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Southeast Florida Coral Reef Fishery-Independent Baseline Assessment: 2012-2016 Summary Report

Document Type: 
Report
Author Name: 
A. Kirk Kilfoyle, Brian K. Walker, Kurtis Gregg, Dana P. Fisco, and Richard E. Spieler

Reef fishes are an integral component of the southeast Florida coral reef ecosystem that provide as yet unmeasured ecologic and economic benefits to the region. Effective management of coral reef ecosystem components relies on datasets having sufficient spatial and temporal resolution to discern patterns for comparisons now and in the future. Until recently, there was no long-term data collection in place to assess the condition of reef fish resources of the northern Florida Reef Tract (FRT) (northern Miami-Dade, Broward, Palm Beach, and Martin counties). An assessment plan for the northern portion of the Florida reef tract was designed through a joint cooperative effort by scientists at the University of Miami, Rosenstiel School of Marine and Atmospheric Science (UM-RSMAS), National Oceanic and Atmospheric Administration - Southeast Fisheries Science Center (NOAA - SEFSC), Nova Southeastern University Oceanographic Center (NSUOC), in consultation with the Florida Fish and Wildlife Conservation Commission (FWC). This report is a synoptic overview of a five-year dataset that encompasses the collective sampling effort from all partner agencies, and includes survey results from 1,360 sites/Primary Sampling Units (PSUs) sampled during the 2012-2016 time period. The majority of the field work was accomplished through funding provided to NSUOC by the NOAA Coral Reef Conservation Program (CRCP) and the Florida Department of Environmental Protection – Coral reef Conservation Program (FDEP-CRCP). Significant amounts of data were also collected by multiple Southeast Florida Coral Reef Initiative (SEFCRI) partner agencies that were able to dedicate their time and resources to the project. Field sampling for each year began in May and ran through October.


During the five-year study period, >1.2 million individual fish representing 305 species and 70 families were recorded. Total mean density for all sites and strata combined for all five years was 176 fishes/SSU (±4.6 SEM) (Second-Stage Sample Unit = SSU or site, 177 m2). Multivariate analyses showed patterns in the reef fish communities associated with benthic habitats. Water depth, reef type, bottom relief, and location were the primary determinants of reef fish distribution, with differences in assemblages between shallow (≤10 m) and deep (>10m) sites, high and low relief, and between multiple assemblage regions. In addition, the results indicate that regional populations of many commercially and recreationally important species are severely depleted, with large reproductively active adults being the most heavily exploited and in need of greater protection from fishing pressure.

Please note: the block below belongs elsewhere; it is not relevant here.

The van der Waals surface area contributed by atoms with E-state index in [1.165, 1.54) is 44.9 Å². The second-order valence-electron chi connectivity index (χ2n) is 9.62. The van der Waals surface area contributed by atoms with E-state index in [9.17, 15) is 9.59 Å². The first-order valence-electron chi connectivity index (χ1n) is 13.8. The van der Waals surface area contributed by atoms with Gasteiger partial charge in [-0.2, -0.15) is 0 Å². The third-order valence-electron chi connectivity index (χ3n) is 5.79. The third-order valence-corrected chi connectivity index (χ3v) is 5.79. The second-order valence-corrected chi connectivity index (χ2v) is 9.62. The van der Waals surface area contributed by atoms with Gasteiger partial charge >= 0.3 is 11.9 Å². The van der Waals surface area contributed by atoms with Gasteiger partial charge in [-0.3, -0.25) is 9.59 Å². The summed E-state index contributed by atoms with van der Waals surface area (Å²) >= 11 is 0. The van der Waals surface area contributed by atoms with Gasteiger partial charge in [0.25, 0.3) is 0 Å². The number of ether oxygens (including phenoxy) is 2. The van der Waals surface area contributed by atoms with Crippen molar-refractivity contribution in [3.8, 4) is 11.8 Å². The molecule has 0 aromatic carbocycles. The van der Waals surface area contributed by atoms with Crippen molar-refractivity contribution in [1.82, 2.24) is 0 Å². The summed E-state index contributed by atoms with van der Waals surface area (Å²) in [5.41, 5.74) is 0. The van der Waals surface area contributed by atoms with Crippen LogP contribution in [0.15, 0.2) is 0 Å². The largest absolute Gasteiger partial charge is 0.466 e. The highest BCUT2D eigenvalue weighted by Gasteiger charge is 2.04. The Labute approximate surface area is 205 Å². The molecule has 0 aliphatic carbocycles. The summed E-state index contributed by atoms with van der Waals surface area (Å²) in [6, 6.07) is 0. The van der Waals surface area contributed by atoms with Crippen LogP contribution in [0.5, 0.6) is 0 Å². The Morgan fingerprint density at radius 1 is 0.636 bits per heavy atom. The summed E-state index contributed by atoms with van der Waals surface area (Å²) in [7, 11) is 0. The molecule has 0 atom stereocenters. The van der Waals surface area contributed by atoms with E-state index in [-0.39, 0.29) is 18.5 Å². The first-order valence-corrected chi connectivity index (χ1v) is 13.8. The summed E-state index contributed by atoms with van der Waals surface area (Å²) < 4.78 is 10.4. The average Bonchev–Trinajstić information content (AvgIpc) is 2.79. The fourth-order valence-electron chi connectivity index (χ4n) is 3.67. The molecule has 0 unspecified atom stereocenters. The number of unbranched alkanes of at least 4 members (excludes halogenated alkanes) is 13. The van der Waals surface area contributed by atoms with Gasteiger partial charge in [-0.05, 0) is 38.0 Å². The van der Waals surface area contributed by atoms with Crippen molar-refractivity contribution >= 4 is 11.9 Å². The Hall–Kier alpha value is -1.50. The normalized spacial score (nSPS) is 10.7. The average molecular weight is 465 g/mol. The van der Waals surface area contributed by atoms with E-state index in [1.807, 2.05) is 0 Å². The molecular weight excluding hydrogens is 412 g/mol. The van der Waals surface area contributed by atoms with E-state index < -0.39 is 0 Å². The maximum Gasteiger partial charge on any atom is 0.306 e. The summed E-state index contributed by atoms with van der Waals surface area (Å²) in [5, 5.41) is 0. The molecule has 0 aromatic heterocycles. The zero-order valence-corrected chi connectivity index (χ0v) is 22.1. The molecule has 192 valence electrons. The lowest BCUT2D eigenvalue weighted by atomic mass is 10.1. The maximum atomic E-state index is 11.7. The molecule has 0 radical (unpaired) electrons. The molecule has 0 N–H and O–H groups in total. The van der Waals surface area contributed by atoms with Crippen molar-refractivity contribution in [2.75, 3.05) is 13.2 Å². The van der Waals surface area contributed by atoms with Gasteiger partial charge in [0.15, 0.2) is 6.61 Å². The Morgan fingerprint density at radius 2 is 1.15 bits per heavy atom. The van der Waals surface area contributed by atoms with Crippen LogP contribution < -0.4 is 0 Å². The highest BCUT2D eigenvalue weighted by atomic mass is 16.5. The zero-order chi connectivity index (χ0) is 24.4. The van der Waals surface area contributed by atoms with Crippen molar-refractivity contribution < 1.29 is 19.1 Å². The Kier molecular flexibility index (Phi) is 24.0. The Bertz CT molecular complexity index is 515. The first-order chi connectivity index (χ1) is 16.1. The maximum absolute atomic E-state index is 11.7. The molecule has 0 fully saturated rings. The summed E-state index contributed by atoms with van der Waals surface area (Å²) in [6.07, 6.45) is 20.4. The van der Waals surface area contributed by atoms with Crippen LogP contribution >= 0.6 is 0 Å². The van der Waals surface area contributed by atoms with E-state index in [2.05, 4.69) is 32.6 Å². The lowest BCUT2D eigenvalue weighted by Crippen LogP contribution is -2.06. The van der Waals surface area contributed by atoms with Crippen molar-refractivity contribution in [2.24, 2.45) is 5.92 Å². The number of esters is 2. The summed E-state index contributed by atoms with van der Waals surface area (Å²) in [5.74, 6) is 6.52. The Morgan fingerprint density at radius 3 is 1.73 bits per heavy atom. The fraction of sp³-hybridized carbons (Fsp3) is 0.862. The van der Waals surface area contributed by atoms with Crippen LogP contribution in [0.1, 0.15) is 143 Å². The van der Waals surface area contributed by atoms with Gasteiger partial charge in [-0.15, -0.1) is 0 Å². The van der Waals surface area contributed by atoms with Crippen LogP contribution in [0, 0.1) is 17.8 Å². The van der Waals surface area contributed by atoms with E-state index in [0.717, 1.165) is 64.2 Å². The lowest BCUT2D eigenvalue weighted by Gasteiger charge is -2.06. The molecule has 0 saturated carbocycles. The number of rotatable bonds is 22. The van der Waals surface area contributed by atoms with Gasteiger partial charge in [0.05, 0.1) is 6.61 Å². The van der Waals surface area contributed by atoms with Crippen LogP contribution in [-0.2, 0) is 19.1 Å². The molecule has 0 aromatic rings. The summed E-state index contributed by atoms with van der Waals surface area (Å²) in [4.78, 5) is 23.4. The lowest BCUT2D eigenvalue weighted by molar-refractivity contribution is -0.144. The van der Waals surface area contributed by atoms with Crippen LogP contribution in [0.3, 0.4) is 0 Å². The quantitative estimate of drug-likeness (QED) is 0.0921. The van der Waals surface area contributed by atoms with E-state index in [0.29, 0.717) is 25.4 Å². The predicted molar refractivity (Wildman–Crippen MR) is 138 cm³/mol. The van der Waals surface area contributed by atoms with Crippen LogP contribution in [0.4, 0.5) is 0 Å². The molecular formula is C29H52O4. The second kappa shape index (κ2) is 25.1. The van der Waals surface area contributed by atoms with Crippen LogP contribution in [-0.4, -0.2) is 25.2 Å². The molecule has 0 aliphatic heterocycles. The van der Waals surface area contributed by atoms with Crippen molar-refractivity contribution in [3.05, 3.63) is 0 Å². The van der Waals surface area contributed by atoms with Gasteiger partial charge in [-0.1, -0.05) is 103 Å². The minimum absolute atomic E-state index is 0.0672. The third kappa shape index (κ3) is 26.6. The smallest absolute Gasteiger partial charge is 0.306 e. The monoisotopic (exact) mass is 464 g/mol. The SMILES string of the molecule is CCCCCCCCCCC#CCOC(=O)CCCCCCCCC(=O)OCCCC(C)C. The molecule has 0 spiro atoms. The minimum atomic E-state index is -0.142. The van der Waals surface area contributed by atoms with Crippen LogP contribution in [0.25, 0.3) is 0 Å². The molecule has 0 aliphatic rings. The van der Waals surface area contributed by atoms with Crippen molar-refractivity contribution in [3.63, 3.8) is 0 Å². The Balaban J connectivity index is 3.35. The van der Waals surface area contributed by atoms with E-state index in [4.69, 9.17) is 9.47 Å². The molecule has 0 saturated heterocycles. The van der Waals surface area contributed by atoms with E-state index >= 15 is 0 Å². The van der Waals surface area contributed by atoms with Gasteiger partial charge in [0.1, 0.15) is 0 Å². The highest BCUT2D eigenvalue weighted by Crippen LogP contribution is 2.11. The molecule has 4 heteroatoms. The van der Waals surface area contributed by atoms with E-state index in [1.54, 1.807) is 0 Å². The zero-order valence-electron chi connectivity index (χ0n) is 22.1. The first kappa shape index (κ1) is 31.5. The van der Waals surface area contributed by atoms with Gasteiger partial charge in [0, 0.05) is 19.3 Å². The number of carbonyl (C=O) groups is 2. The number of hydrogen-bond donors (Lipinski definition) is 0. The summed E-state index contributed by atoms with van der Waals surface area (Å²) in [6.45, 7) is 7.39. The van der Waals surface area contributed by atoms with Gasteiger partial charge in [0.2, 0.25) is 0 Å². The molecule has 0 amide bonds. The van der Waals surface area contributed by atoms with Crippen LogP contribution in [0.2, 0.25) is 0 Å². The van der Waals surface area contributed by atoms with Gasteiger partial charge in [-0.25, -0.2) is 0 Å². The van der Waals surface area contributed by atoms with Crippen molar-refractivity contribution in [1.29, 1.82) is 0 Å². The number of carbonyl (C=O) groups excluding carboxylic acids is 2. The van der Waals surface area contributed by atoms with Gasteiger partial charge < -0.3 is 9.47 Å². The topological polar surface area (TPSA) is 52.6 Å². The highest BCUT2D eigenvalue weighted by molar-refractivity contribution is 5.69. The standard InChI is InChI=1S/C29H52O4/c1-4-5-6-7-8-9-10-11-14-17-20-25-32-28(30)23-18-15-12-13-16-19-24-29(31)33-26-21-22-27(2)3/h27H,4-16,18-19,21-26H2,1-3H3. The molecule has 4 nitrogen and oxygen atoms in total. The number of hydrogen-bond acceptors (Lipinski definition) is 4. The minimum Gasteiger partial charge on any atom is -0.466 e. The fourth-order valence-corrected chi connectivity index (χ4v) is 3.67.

The dataset provides opportunities for further mining to examine individual species and reef fish assemblage correlations with a host of abiotic and biotic variables. Thus, from both management and ecological-sciences perspectives, these data are a valuable resource. It is already clear there are significant differences in the geographic distribution of reef fishes at local and regional scales. There are interacting strata and latitudinal differences in total reef fish abundance, species distribution, sizes, and assemblage structure. The combination of data from all five years provides a complete regional fishery-independent baseline.

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Last Modified:
July 28, 2020 - 10:11am

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